As in the previous studies, the researchers calculated the AMR burden (deaths and DALYs) using an approach based on two counterfactual scenarios. To estimate deaths directly attributable to a drug-resistant bacterial infection, they considered a scenario in which those infections were replaced by antibiotic-susceptible infections. To estimate associated deaths—meaning deaths in which AMR may have played a role, but an underlying condition was also responsible—they considered a scenario in which resistant infections were replaced by no infection.
Six pathogens account for most AMR-related deaths
Overall, analysis found that 1.33 million deaths in the region in 2019 involved an infectious syndrome, with bacterial infections causing 920,000 deaths and more than 23 million DALYs. The estimated 569,000 AMR-associated and 141,000 AMR-attributable deaths in 2019 represent 11.5% and 11.1%, respectively, of the global estimates from the original GRAM report.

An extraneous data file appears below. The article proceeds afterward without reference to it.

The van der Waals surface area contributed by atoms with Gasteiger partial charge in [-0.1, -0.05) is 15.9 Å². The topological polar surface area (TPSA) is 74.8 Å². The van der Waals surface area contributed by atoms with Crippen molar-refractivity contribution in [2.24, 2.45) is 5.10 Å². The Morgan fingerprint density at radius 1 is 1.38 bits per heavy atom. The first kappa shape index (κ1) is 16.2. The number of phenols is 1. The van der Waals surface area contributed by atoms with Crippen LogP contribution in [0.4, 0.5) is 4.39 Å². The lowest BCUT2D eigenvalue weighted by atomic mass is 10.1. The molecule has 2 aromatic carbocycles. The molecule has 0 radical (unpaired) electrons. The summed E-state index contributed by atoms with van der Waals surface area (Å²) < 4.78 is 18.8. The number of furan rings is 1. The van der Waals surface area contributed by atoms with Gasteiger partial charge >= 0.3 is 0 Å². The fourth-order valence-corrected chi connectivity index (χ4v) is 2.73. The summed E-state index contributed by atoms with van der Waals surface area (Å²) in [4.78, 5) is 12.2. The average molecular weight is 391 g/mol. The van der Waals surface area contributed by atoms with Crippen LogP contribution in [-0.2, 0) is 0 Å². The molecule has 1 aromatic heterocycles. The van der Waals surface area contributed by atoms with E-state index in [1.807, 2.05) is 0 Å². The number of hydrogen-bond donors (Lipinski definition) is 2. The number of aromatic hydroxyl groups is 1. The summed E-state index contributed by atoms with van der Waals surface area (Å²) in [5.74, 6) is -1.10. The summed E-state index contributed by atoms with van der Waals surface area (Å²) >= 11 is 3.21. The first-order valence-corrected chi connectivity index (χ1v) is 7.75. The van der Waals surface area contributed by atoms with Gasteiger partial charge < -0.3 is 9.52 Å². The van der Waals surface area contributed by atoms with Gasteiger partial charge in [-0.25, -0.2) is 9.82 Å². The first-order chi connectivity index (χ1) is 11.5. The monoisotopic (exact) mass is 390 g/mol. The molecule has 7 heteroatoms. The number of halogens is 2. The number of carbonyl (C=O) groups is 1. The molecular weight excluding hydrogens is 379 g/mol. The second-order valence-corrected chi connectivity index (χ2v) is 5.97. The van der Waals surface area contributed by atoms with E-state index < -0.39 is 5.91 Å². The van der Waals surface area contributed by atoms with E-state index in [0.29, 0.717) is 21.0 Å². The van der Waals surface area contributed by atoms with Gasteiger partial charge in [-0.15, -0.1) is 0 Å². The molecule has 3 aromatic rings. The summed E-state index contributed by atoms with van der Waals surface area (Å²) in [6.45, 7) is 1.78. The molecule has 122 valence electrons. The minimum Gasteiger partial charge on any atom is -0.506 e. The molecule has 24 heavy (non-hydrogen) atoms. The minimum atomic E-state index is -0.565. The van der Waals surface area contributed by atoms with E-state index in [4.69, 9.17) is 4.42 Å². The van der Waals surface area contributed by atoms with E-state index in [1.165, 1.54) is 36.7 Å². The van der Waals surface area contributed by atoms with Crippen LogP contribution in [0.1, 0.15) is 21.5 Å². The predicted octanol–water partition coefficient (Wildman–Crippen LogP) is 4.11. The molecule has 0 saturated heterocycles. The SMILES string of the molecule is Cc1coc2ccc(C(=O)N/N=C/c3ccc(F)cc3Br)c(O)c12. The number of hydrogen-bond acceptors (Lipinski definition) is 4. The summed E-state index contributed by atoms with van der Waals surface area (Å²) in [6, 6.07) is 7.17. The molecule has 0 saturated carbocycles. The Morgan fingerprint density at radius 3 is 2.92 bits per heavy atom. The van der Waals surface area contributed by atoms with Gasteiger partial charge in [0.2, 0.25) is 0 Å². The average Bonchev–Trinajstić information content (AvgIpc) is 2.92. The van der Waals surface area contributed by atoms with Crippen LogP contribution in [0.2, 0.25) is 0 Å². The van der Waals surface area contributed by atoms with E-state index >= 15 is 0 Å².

The four infectious syndromes that caused the most AMR-related deaths in the region were bacterial lower respiratory tract infections (189,000 AMR-associated deaths and 45,700 AMR-attributable deaths), bacterial bloodstreams infections (169,000 and 42,600), intra-abdominal infections (118,000 and 30,200), and urinary tract infections (53,300 and 12,800). Together, these infections accounted for 89% of deaths related to bacterial infections in the region.
By quantifying the health loss and understanding the groups which experience the greatest burden from AMR, we aim to inform public action to address this growing global health problem.
The six deadliest pathogens were Staphylococcus aureus, Escherichia coli, Klebsiella pneumoniae, Streptococcus pneumoniae, Pseudomonas aeruginosa, and Acinetobacter baumannii, which together accounted for 452,000 AMR-associated deaths. The leading drug-pathogen combination responsible for AMR-attributable deaths was methicillin-resistant S aureus, while aminopenicillin-resistant E coli was the leading cause of AMR-associated deaths.
"As the burden for S. aureus and E. coli combined represents approximately 40% of both the attributable and associated AMR burdens in the Americas, controlling the treatment, spread, and development of resistance of these pathogens will be paramount in minimising the AMR burden in the region," the authors wrote.